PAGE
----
Thu, 03/15/2018 - 9:15pm

Great job

To the Editor:

Thank you Islanders and pilots for a good turnout and great feast and festival at our St. Paddy’s Day Brunch on Sunday, March 11.

Molly O’Neill and the Ladies of St. Andrew Guild did a masterful job.

Fr. Joe Protano

St. Andrew Parish Church


Like the old days

To the Editor:

For as long as it lasts (how ‘bout forever?), Chief Carlone’s commitment to the island speed limit will be a gift to those of us who enjoy the Island by bicycle or on foot.

Last Sunday, on my regular Island loop, it was like someone had sprayed Valium on the whole west side of the island. Cars eased by me almost silently. It was like old times. And sure enough, I eventually came to an officer parked beside the road. 

Some background. My family’s first time on Block Island was in 1980. Our sons were eight and 10. At the end of four weeks, we had not used our car even once. We walked and biked everywhere. Drivers welcomed us. They waved as they went by. Everyone drove with their windows down; we could sometimes catch the score of the ballgame as they passed. Now our granddaughters, of similar age, beg to ride their own bikes into town. Too dangerous.

I would be interested to know from others at what age they allow their children to bike on island roads, perhaps to school, for example. 

James Bailey

Arlington, Mass., and Pilot Hill Road


Use safe balloon practices

To the Editor:

Protecting the environment and reducing litter is a goal that we wholeheartedly support. But education — not legislation —  is what the Block Island Town Council needs to consider before proposing a ban on the sale of balloons that could negatively impact members of the community, the livelihood of local businesses, and the joy that people of all ages experience from balloons.

The article “Town-wide balloon ban may be next,” by Cassius Shuman (3/9/18), stated that the Planning Board is pushing for the Council to draft an ordinance “prohibiting the sale and use of all non-biodegradable balloons on Block Island.” Violation of the ordinance would result in a fine not to exceed $500.

Economically, this ban would be a negative blow to both local businesses and the town, resulting in lost sales and revenues. For retailers that heavily rely on balloon sales, such as party stores and florists, the loss of these sales could be financially devastating.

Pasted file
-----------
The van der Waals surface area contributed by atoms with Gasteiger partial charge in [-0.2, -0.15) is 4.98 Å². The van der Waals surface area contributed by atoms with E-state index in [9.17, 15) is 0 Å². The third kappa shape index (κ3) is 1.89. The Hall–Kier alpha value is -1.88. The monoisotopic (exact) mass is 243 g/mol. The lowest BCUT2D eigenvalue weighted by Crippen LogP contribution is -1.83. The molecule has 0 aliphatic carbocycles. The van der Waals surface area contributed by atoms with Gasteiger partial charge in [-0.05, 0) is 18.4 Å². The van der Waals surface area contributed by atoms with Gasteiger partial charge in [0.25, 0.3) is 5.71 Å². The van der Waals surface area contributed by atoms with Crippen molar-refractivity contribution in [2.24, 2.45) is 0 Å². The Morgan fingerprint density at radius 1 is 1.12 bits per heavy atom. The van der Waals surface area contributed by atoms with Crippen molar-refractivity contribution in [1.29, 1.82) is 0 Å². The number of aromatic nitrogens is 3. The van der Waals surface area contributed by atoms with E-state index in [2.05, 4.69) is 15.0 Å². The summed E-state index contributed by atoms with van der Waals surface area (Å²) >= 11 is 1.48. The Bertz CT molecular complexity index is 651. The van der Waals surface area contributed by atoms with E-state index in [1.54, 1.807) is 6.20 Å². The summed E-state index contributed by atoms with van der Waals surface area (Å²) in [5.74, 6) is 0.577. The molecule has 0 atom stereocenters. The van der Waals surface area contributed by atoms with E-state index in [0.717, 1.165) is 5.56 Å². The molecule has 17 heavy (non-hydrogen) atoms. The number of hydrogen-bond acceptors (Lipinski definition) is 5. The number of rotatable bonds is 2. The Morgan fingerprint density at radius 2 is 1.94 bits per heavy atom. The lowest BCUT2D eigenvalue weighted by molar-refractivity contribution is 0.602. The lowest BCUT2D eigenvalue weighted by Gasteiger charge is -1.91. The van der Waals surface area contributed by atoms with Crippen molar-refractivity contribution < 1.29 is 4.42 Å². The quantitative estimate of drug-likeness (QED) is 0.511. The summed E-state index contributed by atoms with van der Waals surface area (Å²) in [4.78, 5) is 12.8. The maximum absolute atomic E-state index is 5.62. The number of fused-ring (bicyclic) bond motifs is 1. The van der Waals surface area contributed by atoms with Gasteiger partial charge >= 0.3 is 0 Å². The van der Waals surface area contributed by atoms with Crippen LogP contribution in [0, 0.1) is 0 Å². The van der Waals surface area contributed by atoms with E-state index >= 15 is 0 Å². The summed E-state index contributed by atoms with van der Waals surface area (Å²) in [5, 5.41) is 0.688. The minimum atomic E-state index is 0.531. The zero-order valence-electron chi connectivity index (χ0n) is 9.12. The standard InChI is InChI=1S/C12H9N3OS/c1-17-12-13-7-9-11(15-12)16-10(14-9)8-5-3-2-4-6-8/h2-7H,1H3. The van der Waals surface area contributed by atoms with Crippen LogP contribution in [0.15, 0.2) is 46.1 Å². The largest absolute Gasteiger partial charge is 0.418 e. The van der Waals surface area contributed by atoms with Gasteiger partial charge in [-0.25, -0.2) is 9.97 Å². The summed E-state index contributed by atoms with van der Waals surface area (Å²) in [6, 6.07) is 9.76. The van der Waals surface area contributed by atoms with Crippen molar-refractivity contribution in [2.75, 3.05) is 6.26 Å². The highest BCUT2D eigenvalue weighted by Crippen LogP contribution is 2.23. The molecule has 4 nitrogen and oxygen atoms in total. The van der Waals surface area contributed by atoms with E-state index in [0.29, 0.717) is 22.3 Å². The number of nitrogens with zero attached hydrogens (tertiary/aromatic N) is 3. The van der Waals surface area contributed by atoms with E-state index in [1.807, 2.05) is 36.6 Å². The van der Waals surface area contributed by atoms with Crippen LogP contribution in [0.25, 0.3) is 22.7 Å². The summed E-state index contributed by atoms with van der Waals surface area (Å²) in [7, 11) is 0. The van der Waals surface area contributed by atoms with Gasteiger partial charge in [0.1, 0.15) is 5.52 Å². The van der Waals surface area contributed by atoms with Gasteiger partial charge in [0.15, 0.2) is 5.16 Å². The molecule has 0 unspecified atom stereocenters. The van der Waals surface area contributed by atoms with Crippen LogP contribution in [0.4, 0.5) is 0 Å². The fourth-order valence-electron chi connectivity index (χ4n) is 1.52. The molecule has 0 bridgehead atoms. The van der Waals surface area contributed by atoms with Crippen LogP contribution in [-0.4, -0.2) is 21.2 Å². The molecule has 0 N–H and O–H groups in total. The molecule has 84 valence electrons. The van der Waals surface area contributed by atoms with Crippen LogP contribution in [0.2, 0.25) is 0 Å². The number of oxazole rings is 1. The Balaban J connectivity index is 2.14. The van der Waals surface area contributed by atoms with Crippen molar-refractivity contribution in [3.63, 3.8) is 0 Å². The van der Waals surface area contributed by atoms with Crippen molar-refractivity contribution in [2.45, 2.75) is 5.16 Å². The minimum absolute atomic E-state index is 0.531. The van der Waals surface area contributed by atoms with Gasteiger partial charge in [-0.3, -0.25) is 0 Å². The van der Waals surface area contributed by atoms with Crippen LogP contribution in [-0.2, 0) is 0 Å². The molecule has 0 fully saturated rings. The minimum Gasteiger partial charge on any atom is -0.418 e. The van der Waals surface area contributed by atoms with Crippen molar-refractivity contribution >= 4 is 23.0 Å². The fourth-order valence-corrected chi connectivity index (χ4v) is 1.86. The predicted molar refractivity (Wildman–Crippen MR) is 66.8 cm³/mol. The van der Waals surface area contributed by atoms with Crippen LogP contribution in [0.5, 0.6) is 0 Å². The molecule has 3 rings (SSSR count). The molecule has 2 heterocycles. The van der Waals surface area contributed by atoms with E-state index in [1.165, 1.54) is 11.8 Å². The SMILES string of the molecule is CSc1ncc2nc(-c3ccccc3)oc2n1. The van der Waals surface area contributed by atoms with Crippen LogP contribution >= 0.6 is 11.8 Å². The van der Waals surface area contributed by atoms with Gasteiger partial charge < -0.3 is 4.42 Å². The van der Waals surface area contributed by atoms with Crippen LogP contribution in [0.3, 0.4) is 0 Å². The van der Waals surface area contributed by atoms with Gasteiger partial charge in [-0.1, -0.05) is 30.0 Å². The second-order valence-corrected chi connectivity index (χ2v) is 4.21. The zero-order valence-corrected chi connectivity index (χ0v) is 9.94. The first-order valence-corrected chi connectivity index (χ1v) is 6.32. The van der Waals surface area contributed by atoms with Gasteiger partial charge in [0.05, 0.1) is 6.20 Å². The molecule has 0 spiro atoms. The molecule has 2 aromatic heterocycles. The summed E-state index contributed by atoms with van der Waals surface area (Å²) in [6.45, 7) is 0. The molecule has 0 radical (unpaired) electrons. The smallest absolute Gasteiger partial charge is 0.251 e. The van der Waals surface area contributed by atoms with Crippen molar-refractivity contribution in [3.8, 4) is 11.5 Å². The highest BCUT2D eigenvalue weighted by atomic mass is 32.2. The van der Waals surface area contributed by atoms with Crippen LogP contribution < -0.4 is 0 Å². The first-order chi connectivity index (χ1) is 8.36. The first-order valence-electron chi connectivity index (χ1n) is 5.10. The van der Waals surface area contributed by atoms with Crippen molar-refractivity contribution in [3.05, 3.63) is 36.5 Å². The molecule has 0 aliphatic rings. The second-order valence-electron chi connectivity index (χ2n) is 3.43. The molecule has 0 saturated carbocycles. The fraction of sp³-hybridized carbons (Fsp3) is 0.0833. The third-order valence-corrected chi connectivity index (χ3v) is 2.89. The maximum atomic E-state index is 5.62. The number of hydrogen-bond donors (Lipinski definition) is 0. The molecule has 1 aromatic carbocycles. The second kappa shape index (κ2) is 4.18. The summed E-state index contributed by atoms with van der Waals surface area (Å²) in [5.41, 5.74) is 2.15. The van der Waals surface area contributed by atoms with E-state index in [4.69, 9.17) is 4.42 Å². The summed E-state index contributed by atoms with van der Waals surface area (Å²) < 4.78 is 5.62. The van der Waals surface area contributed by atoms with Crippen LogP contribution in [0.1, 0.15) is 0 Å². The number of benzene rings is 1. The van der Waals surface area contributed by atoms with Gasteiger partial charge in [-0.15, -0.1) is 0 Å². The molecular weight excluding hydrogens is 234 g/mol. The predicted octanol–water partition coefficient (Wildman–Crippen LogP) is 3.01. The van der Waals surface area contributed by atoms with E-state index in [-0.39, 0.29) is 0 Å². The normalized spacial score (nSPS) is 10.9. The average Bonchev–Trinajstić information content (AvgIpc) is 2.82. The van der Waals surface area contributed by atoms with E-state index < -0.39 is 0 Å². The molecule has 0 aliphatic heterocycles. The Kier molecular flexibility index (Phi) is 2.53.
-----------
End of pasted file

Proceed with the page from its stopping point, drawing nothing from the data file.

Stopping balloons from becoming litter is something that every single person, young and old, can do for no cost and with minimum effort. 

The Balloon Council (TBC), a national association of balloon manufacturers, distributors and retailers, encourages efforts to reduce litter and protect the environment by educating the public about how to use and dispose of balloons properly.

TBC and the balloon industry welcome the opportunity to share materials from our national “Meet Faraday: Smart Balloon Practices Campaign” (balloonsliftup.com) with the Block Island community to help prevent the ban on balloons and the potential economic losses to local businesses. 

Simple tips, such as never releasing foil/Mylar balloons into the air, always weighting them so they don’t fly away, removing balloons when the celebration is done, and popping and throwing out/recycling balloons, can make a huge impact by reducing litter.

Balloons are a customer staple that produce income for local businesses year-round and help people celebrate the most important times of their lives.

Education, not legislation, is the answer, so this island community can continue to enjoy the positive power of balloons and protect the environment. Say no to the ordinance, and yes to Smart Balloon Practices to save our balloons!


Dan Flynn, Chairman 
 The Balloon Council




To the Editor:

After 35 years of coming to Block Island, my wife Barbara and I recently purchased a condo on West Side Road. After four years of looking, she found a globe on March 9 at Clayhead. 

Paul Vigeant

West Side Road